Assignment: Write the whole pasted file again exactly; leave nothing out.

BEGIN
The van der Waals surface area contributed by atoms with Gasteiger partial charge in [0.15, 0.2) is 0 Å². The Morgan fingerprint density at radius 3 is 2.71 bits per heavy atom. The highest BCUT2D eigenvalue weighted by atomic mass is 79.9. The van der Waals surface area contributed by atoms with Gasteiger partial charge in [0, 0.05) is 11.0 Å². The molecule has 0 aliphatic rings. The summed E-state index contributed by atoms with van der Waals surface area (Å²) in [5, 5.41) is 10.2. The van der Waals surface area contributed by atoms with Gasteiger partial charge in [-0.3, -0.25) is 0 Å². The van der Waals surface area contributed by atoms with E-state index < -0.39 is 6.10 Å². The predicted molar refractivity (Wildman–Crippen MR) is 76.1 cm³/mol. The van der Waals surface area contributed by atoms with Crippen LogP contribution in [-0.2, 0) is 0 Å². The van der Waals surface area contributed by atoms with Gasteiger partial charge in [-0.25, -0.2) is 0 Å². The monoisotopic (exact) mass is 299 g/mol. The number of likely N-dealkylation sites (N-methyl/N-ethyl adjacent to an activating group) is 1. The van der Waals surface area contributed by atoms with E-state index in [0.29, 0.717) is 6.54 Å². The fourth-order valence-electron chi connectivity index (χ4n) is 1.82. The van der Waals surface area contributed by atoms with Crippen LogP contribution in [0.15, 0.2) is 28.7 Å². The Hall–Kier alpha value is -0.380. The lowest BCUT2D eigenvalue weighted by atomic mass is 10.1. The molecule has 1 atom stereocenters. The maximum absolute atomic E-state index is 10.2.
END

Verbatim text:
The van der Waals surface area contributed by atoms with Gasteiger partial charge in [0.15, 0.2) is 0 Å². The Morgan fingerprint density at radius 3 is 2.71 bits per heavy atom. The highest BCUT2D eigenvalue weighted by atomic mass is 79.9. The van der Waals surface area contributed by atoms with Gasteiger partial charge in [0, 0.05) is 11.0 Å². The molecule has 0 aliphatic rings. The summed E-state index contributed by atoms with van der Waals surface area (Å²) in [5, 5.41) is 10.2. The van der Waals surface area contributed by atoms with Gasteiger partial charge in [-0.3, -0.25) is 0 Å². The van der Waals surface area contributed by atoms with E-state index < -0.39 is 6.10 Å². The predicted molar refractivity (Wildman–Crippen MR) is 76.1 cm³/mol. The van der Waals surface area contributed by atoms with Crippen LogP contribution in [-0.2, 0) is 0 Å². The van der Waals surface area contributed by atoms with Gasteiger partial charge in [-0.25, -0.2) is 0 Å². The monoisotopic (exact) mass is 299 g/mol. The number of likely N-dealkylation sites (N-methyl/N-ethyl adjacent to an activating group) is 1. The van der Waals surface area contributed by atoms with E-state index in [0.29, 0.717) is 6.54 Å². The fourth-order valence-electron chi connectivity index (χ4n) is 1.82. The van der Waals surface area contributed by atoms with Crippen LogP contribution in [0.15, 0.2) is 28.7 Å². The Hall–Kier alpha value is -0.380. The lowest BCUT2D eigenvalue weighted by atomic mass is 10.1. The molecule has 1 atom stereocenters. The maximum absolute atomic E-state index is 10.2.